[Leer] ➳ Passing (Penguin Classics) ➯ Nella Larsen – Carcier.co

A Classic, Brilliant And Layered Novel That Has Been At The Heart Of Racial Identity Discourse In America For Almost A CenturyClare Kendry Leads A Dangerous Life Fair, Elegant, And Ambitious, She Is Married To A White Man Unaware Of Her African American Heritage And Has Severed All Ties To Her Past Clare S Childhood Friend, Irene Redfield, Just As Light Skinned, Has Chosen To Remain Within The African American Community, But Refuses To Acknowledge The Racism That Continues To Constrict Her Family S Happiness A Chance Encounter Forces Both Women To Confront The Lies They Have Told Others And The Secret Fears They Have Buried Within Themselves

4 thoughts on “Passing (Penguin Classics)

  1. Cliente academics20193.se Cliente academics20193.se says:

    El libro muy bien La nica pega es el servicio de mensajer a ASM.Hace un tiempo recib otro paquete con este servicio y pensaba que habr an mejorado.Son unos impresentables te lo traen cuando ellos quieren.

  2. SassyPants SassyPants says:

    I was unaware of this book and found it when I was searching for a classic by an author of color for a reading challenge At 95 pages this is of a novella than a novel It was written in 1927 during the Harlem Renaissance Given the time period, it is a remarkable book that is still relevant today.The story is narrated by Irene Redfield, a light skinned black woman She is married to a black physician and they have two sons She is living in Harlem with her family but grew up in Chicago During a trip home, she meets a childhood friend named Clare Bellew Clare is also light skinned but has decided to go native, living her life as a white woman She is married to a wealthy white man who is an overt racist He has no idea that his wife and their young daughter are black Clare insinuates herself into Irene s life and even comes to New York City for an extended stay Irene is both fascinated and repelled by Clare The book examines each woman s approach to passing for white Irene, who is insecure, seems to envy Clare s confidence and also resent it She also fears that Clare has made a dangerous mistake by lying to her husband about her heritage There are several tense moments in the book when Irene has the opportunity to out Clare She always chooses to keep her secret Irene s internal struggle between being proud of her heritage and protecting her friend is painfully drawn out to a horrible conclusion.Though the book is short, as are the sentences and paragraphs, it packs a big punch You can read this quickly, but the book is better when you savor the words and think about the implications To me, the novel is about mixed feelings and blurred lines You can feel Irene s ambivalence The author does not provide any right answers and the book ends with even questions Some literary critics suggest that there is a lesbian element to the relationship between Irene and Clare I wondered about that myself, but that is not a central part of the book in my opinion Passing was not a part of my college reading list, but I am so glad that I found it.

  3. Sense and Sensibility Sense and Sensibility says:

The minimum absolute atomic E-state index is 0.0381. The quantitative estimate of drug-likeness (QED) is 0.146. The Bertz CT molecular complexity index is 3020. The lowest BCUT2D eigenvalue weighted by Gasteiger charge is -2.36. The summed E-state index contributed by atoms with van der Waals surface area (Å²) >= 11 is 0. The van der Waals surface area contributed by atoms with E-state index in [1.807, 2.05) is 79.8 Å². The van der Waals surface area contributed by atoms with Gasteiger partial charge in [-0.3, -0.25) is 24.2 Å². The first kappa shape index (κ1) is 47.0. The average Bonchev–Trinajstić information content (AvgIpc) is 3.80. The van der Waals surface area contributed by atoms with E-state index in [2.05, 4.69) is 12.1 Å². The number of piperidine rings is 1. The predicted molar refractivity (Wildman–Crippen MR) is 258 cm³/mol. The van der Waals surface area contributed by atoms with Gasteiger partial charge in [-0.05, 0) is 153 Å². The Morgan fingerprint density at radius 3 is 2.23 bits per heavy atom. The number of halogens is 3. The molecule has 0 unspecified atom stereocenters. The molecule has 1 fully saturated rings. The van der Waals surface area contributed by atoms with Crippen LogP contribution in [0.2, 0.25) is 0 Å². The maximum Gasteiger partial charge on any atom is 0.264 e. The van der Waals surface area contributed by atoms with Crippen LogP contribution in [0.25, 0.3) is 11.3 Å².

The title of this book refers to a group of light skinned African American women who can pass for white during Jim Crow I give this book five stars, with one reservation I found the book fascinating, with some amazing writing, and a riveting plot line that you are dropped into without the slightest suspicion, and blindsided by the depth of the psychological drama that unfolds My criticism is that the book ends too quickly, and too abruptly I would have read three times as much about this astounding world, and all of the multiple characters, black and white, that are brought to life so vividly, along with the glamor of the Harlem Renaissance It should have been a much longer book This writer got a Guggenheim and then couldn t get her subsequent book published I heard about this book because it was the subject of a discussion at the Waterstones bookstore in London, and since it was an American writer, it made me curious I suspect the author s life, as a black woman in those days, led her into the kind of poverty and obscurity that Zora Neale Hurston ended up living, as a hotel maid, at the time of her death We lost out on the kind of body of work they might have produced had they been of a race, class and gender that offered support for their literary gifts.

  4. Leib Gershon Mitchell Leib Gershon Mitchell says:

    The introduction is every bit of 32 pages long A lot of times, I get the impression that these academics who couldn t write a book about anything that anybody else would be interested in are piggybacking on the talents of people who can.The prose of this book is excessively formal and stilted I only very rarely read fiction books, and so I m not sure to whom to compare this book It puts me in mind of Joseph Conrad, only less discursive.The black people in this book are not the ones that I know, and that does make sense since the character of black cities changed dramatically after the Great Migration from the South.Also, this book took place nearly 100 years ago I don t think anybody at that time could ever have conceived of people like Kim Kardashian Or, any of the Kardashians, for that matter.I don t know if there was this extreme delineation between races, but even if it was so then it s not particularly relevant to what exists today And it s especially irrelevant given that some historical background is necessary so that the allusions in this book are not missed.It s not that all black people were poor and all white people were rich, and you could become one or the other simply by changing your racial identity.Verdict Pass on this one.